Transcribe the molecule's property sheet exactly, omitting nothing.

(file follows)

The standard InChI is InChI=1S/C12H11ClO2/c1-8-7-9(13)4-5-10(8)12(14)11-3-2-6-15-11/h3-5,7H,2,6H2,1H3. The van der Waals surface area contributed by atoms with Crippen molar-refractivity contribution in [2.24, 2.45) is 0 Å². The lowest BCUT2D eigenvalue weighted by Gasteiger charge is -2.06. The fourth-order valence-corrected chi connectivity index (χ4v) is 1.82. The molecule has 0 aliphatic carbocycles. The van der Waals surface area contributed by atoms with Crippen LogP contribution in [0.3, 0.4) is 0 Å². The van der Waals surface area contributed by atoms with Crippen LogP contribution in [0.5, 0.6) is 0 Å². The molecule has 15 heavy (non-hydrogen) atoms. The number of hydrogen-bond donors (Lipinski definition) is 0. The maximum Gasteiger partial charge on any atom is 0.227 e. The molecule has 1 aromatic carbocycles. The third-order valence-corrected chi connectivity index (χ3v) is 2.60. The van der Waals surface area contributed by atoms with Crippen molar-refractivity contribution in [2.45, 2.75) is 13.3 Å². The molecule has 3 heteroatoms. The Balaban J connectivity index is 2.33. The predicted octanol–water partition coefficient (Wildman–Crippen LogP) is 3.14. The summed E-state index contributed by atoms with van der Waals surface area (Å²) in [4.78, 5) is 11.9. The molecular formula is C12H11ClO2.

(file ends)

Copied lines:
The standard InChI is InChI=1S/C12H11ClO2/c1-8-7-9(13)4-5-10(8)12(14)11-3-2-6-15-11/h3-5,7H,2,6H2,1H3. The van der Waals surface area contributed by atoms with Crippen molar-refractivity contribution in [2.24, 2.45) is 0 Å². The lowest BCUT2D eigenvalue weighted by Gasteiger charge is -2.06. The fourth-order valence-corrected chi connectivity index (χ4v) is 1.82. The molecule has 0 aliphatic carbocycles. The van der Waals surface area contributed by atoms with Crippen LogP contribution in [0.3, 0.4) is 0 Å². The van der Waals surface area contributed by atoms with Crippen LogP contribution in [0.5, 0.6) is 0 Å². The molecule has 15 heavy (non-hydrogen) atoms. The number of hydrogen-bond donors (Lipinski definition) is 0. The maximum Gasteiger partial charge on any atom is 0.227 e. The molecule has 1 aromatic carbocycles. The third-order valence-corrected chi connectivity index (χ3v) is 2.60. The van der Waals surface area contributed by atoms with Crippen molar-refractivity contribution in [2.45, 2.75) is 13.3 Å². The molecule has 3 heteroatoms. The Balaban J connectivity index is 2.33. The predicted octanol–water partition coefficient (Wildman–Crippen LogP) is 3.14. The summed E-state index contributed by atoms with van der Waals surface area (Å²) in [4.78, 5) is 11.9. The molecular formula is C12H11ClO2.